NLRB subpoenas Senator Corker, others in dispute over VW organizing vote

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Beltway Confidential,Opinion,Sean Higgins,Tennessee,NLRB,Bob Corker,Right to work,Volkswagen,Chattanooga,UAW

Twenty people, primarily Tennessee Republican officials and their staff members, were subpoenaed by the United Auto Workers Wednesday as part of the union's effort to reverse an organizing election at a Chattanooga Volkswagen plant it lost in February. The union said their testimony was needed to prove their claim to the National Labor Relations Board that the Republicans improperly interfered with the election.

The individuals subpoenaed include Sen. Bob Corker, R-Tenn., Gov. Bill Haslam and Grover Norquist, president of the conservative nonprofit group Americans for Tax Reform. The NLRB hearing at which they are being called to testify is set for April 21.

NLRB rules allow for parties in a complaint to issue subpoenas, though enforcing them can be difficult. An order from a federal court would be needed and the subjects of the subpoenas would be allowed to contest them, a potentially very lengthy process.

"The purpose of the NLRB's investigation is to determine the truth concerning the third-party interference in the February election at Volkswagen's Chattanooga plant. The NLRB's rules call for the use of subpoenas as part of this truth-seeking exercise," said UAW President Bob King.

Corker's staff said they were weighing their options: "After a stinging defeat, rather than respect the workers’ decision, the UAW is trying to create a sideshow and we've referred this matter to legal counsel. We hope other people who might be inclined to consider the UAW will take this development as a cautionary tale," said Todd Womack, Corker's chief of staff. Womack was among the 20 who were subpoenaed.

UAW lost its effort to unionize the Chattanooga plant when the workers voted 712-626 against collective bargaining after a three-day election concluding Feb. 20. It was a high-profile loss and a surprising one. VW had actually been cooperating with UAW. It required workers to attend mandatory meetings where union organizers could speak to them. Groups opposed to unionization were barred from the facility.

A major issue in the Chattanooga workers' vote was whether unionization would result in the plant expanding production. VW officials, under pressure from their German workers' union, had publicly indicated that it was a necessary step. But Corker issued a statement during the vote claiming the opposite.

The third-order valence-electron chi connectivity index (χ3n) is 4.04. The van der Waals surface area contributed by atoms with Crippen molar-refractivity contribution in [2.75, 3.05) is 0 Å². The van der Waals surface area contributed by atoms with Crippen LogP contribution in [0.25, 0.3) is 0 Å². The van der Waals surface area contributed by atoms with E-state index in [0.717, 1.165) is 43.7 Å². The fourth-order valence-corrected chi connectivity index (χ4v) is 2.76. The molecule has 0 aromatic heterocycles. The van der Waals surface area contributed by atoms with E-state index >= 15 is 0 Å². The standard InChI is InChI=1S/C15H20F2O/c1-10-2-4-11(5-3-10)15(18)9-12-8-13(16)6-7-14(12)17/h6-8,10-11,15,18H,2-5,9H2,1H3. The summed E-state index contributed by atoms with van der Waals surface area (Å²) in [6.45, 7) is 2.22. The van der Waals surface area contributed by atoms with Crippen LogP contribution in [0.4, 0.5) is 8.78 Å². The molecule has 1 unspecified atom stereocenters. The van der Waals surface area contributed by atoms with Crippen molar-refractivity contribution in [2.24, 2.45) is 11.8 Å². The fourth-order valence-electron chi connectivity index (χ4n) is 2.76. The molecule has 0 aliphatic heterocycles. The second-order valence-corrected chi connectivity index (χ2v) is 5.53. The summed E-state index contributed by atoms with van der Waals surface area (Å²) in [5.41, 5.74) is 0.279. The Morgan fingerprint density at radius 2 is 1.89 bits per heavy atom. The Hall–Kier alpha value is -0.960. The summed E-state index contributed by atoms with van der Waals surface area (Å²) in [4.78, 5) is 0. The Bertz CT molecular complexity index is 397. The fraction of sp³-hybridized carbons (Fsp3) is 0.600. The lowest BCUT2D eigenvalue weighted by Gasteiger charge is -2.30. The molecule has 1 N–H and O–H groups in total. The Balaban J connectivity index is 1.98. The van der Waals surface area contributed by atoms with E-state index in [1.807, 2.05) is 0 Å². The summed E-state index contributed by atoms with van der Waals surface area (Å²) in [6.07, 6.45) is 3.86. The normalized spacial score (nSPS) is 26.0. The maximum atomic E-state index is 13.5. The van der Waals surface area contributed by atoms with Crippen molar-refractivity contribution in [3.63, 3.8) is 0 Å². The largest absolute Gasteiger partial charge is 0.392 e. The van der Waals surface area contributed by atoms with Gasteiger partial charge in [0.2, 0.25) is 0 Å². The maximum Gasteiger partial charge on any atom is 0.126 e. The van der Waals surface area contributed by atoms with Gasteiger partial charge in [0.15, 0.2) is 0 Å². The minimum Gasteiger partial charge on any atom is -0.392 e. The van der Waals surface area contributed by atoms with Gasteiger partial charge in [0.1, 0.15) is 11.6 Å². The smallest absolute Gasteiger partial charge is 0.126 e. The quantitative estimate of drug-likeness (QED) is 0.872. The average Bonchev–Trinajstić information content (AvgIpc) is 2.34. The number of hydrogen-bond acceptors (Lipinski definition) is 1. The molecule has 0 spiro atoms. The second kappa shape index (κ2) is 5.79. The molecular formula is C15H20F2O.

"I've had conversations today and based on those am assured that should the workers vote against the UAW, Volkswagen will announce in the coming weeks that it will manufacture its new mid-size SUV here in Chattanooga," Corker said on Feb. 18. VW officials disputed Corker's claims, saying that there was "no connection" between expansion decision and the workers' vote.

Corker stood by his claim and subsequently indicated that the source was an outside consultant working with Volkswagen.

After its loss, UAW seized on that comment and other actions by state Republican lawmakers, claiming that they had "tainted" the vote. The union has called on the NLRB to void the election and order a new one.

Ironically, UAW officials had opposed allowing the plant workers to vote in the first place. They wanted to VW to unionize the plant itself based on their claim that they had gotten a majority of workers to sign pro-union cards.

Some workers complained to the NLRB that the UAW used deceptive practices to get the card signatures. The board threw out the complaint, saying that while there was evidence that the union used deception, it didn't matter because VW refused and instead held an NLRB-monitored vote.

The case is unusual in that the UAW is calling on the NLRB to throw out the election based on the actions of people who were not directly involved in it. Most such efforts involve the union or management allegedly engaging in fraud. Third-party inference claims are extremely rare. Corker has warned that if the NLRB accepts the union's argument, it could have consequences for the First Amendment.

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